Multi-family Housing. While apartments and other residential rental properties remain one of the better performing segments of the commercial real estate market, August 2013 multi-family housing start data from the U.S. Department of Commerce suggested a recent softening. According to data provided by the U.S. Department of Commerce, starts on multi-family homes, such as apartment buildings, dipped in August 2013 to an annual rate of 263,000 units, which is approximately 11% below activity in the prior month. However, while multi-family construction slowed in August, which we believe is likely a result of increased interest rate volatility, starts for multi-family properties during the first eight months of 2013 are higher when compared to the same period last year. We believe the performance of multi-family housing in the past year is due, in part, to a significant decline in new construction during the recent economic downturn and increased demand from former homeowners, which has driven stronger rental income growth across the country. In turn, these factors have led to recent valuation improvements for multi-family properties and negligible delinquencies on new multi-family loans originated by Freddie Mac and Fannie Mae.

Recent Government Actions. In recent years, the U.S. Government and the Federal Reserve and other governmental regulatory bodies have taken numerous actions to stabilize or improve market and economic conditions in the U.S. or to assist homeowners and may in the future take additional significant actions that may impact our portfolio and our business. A description of recent government actions that we believe are most relevant to our operations and business is included under this same caption in our Annual Report on Form 10-K for the year ended December 31, 2012 and above under "-General".

Developments at Fannie Mae and Freddie Mac. Payments on the Agency ARMs and fixed-rate Agency RMBS in which we invest are guaranteed by Fannie Mae and Freddie Mac. As broadly publicized, Fannie Mae and Freddie Mac are presently under federal conservatorship as the U.S. Government continues to evaluate the future of these entities and what role the U.S. Government should continue to play in the housing markets in the future. Since being placed under federal conservatorship, there have been a number of proposals introduced, both from industry groups and by the U.S. Congress, relating to changing the role of the U.S. government in the mortgage market and reforming or eliminating Fannie Mae and Freddie Mac. The most recent bill to receive serious consideration is the Housing Finance Reform and Taxpayer Protection Act of 2013, also known as the Corker-Warner Bill, which was introduced in the U.S. Senate. This legislation, among other things, would eliminate Freddie Mac and Fannie Mae and replace them with a new agency which would provide a financial guarantee that would only be tapped after private institutions and investors stepped in. In addition, members of the U.S. House of Representatives recently introduced the Protecting American Taxpayers and Homeowners Act, a broad financing bill which serves as a counterpart to the Corker-Warner Bill. It remains unclear whether these or any other proposals will become law or, should a proposal become law, if or how the enacted law will differ from the current draft of these bills. It is unclear how the proposals would impact housing finance, and what impact, if any, they will have on mortgage REITs.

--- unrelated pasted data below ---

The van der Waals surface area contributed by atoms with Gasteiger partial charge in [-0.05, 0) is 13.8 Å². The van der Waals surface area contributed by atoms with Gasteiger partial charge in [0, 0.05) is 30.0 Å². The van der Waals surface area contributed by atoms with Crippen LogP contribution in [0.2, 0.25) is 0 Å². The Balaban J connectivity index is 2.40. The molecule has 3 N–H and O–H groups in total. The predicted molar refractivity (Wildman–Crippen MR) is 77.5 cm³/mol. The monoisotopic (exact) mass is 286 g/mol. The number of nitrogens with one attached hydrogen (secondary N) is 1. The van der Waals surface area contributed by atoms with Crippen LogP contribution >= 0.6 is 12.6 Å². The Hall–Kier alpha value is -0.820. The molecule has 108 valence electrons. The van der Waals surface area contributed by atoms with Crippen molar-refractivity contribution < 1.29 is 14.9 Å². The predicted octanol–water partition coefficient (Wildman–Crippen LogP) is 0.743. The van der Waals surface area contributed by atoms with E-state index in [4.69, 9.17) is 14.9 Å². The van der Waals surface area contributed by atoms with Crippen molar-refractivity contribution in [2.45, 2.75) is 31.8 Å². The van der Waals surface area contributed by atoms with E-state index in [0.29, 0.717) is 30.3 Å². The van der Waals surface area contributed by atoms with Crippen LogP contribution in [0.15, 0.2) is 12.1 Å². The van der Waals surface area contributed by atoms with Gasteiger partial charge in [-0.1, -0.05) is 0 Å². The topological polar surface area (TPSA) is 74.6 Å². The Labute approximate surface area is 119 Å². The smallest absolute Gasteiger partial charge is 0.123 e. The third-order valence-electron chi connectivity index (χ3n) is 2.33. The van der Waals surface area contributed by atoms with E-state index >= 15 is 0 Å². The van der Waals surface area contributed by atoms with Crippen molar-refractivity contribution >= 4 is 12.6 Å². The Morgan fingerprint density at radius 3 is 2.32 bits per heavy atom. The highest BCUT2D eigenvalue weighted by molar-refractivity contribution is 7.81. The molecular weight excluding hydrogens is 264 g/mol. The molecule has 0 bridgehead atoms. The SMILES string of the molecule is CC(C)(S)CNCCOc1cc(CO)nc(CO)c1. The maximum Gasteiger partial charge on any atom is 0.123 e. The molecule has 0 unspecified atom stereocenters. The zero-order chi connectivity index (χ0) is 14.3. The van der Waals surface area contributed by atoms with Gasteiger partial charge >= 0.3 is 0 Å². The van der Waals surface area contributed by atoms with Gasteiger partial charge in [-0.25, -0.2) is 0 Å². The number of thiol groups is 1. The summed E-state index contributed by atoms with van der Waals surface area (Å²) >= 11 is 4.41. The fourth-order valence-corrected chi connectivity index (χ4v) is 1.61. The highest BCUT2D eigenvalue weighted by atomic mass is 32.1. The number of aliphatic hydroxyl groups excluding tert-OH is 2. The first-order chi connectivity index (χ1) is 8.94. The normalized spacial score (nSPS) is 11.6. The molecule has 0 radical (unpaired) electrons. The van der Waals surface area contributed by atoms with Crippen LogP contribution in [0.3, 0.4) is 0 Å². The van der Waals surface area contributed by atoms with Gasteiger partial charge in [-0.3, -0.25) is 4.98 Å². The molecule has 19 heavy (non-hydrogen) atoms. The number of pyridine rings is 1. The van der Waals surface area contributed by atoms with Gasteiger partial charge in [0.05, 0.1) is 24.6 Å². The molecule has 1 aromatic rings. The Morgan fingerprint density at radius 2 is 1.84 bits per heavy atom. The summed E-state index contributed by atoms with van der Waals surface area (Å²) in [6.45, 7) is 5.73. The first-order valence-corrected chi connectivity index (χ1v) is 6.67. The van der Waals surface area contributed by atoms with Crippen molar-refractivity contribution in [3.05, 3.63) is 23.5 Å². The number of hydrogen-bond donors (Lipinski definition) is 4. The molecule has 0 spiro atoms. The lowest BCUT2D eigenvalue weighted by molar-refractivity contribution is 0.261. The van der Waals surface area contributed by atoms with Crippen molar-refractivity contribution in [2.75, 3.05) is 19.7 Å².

Credit Spreads. Credit spreads in the residential and commercial markets have generally continued to tighten further during the first nine months of 2013, continuing a trend exhibited during a significant part of 2012. Typically when credit spreads widen, credit-sensitive assets such as CLOs and multi-family CMBS, as well as Agency IOs are negatively impacted, while tightening credit spreads typically have a positive impact on the value of such assets.